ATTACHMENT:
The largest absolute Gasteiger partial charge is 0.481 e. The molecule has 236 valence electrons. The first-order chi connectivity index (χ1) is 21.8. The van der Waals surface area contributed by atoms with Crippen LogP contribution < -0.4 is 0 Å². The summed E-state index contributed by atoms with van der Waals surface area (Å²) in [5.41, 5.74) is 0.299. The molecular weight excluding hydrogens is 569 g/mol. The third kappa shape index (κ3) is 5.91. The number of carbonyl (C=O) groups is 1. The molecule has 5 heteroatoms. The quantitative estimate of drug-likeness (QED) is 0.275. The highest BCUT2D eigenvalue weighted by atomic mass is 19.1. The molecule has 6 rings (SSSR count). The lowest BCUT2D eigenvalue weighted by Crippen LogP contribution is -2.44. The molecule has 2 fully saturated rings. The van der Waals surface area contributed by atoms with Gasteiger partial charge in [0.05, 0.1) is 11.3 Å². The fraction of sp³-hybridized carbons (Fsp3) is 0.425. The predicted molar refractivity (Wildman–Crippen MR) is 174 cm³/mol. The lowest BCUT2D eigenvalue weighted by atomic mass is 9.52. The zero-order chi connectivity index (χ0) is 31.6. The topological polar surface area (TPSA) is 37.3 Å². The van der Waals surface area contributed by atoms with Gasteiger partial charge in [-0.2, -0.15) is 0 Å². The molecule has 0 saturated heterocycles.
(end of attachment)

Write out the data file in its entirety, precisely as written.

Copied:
The largest absolute Gasteiger partial charge is 0.481 e. The molecule has 236 valence electrons. The first-order chi connectivity index (χ1) is 21.8. The van der Waals surface area contributed by atoms with Crippen LogP contribution < -0.4 is 0 Å². The summed E-state index contributed by atoms with van der Waals surface area (Å²) in [5.41, 5.74) is 0.299. The molecular weight excluding hydrogens is 569 g/mol. The third kappa shape index (κ3) is 5.91. The number of carbonyl (C=O) groups is 1. The molecule has 5 heteroatoms. The quantitative estimate of drug-likeness (QED) is 0.275. The highest BCUT2D eigenvalue weighted by atomic mass is 19.1. The molecule has 6 rings (SSSR count). The lowest BCUT2D eigenvalue weighted by Crippen LogP contribution is -2.44. The molecule has 2 fully saturated rings. The van der Waals surface area contributed by atoms with Gasteiger partial charge in [0.05, 0.1) is 11.3 Å². The fraction of sp³-hybridized carbons (Fsp3) is 0.425. The predicted molar refractivity (Wildman–Crippen MR) is 174 cm³/mol. The lowest BCUT2D eigenvalue weighted by atomic mass is 9.52. The zero-order chi connectivity index (χ0) is 31.6. The topological polar surface area (TPSA) is 37.3 Å². The van der Waals surface area contributed by atoms with Gasteiger partial charge in [-0.2, -0.15) is 0 Å². The molecule has 0 saturated heterocycles.